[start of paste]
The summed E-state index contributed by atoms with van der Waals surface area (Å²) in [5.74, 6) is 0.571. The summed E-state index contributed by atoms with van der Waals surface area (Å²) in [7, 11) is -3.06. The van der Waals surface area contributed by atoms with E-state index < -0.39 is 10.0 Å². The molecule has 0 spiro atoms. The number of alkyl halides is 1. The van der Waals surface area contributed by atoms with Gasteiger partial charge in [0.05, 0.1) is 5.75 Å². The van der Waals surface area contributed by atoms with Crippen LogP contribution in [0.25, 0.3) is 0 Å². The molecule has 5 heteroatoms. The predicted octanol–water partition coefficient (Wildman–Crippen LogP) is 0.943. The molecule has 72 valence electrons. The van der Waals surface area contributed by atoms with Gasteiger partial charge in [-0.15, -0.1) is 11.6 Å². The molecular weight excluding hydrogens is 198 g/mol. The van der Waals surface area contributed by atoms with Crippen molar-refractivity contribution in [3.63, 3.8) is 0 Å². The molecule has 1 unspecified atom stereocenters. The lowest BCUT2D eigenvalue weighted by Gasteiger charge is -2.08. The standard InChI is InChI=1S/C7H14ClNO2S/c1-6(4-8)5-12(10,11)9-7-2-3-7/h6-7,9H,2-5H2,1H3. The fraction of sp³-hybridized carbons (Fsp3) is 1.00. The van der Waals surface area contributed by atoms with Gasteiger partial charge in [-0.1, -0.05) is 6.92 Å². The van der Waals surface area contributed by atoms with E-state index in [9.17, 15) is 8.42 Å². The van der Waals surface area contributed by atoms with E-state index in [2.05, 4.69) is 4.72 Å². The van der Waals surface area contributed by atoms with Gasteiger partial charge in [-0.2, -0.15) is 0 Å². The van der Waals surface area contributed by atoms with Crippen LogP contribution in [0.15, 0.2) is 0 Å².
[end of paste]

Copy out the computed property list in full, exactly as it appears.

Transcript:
The summed E-state index contributed by atoms with van der Waals surface area (Å²) in [5.74, 6) is 0.571. The summed E-state index contributed by atoms with van der Waals surface area (Å²) in [7, 11) is -3.06. The van der Waals surface area contributed by atoms with E-state index < -0.39 is 10.0 Å². The molecule has 0 spiro atoms. The number of alkyl halides is 1. The van der Waals surface area contributed by atoms with Gasteiger partial charge in [0.05, 0.1) is 5.75 Å². The van der Waals surface area contributed by atoms with Crippen LogP contribution in [0.25, 0.3) is 0 Å². The molecule has 5 heteroatoms. The predicted octanol–water partition coefficient (Wildman–Crippen LogP) is 0.943. The molecule has 72 valence electrons. The van der Waals surface area contributed by atoms with Gasteiger partial charge in [-0.15, -0.1) is 11.6 Å². The molecular weight excluding hydrogens is 198 g/mol. The van der Waals surface area contributed by atoms with Crippen molar-refractivity contribution in [3.63, 3.8) is 0 Å². The molecule has 1 unspecified atom stereocenters. The lowest BCUT2D eigenvalue weighted by Gasteiger charge is -2.08. The standard InChI is InChI=1S/C7H14ClNO2S/c1-6(4-8)5-12(10,11)9-7-2-3-7/h6-7,9H,2-5H2,1H3. The fraction of sp³-hybridized carbons (Fsp3) is 1.00. The van der Waals surface area contributed by atoms with Gasteiger partial charge in [-0.1, -0.05) is 6.92 Å². The van der Waals surface area contributed by atoms with E-state index in [9.17, 15) is 8.42 Å². The van der Waals surface area contributed by atoms with E-state index in [2.05, 4.69) is 4.72 Å². The van der Waals surface area contributed by atoms with Gasteiger partial charge in [-0.2, -0.15) is 0 Å². The van der Waals surface area contributed by atoms with Crippen LogP contribution in [0.15, 0.2) is 0 Å².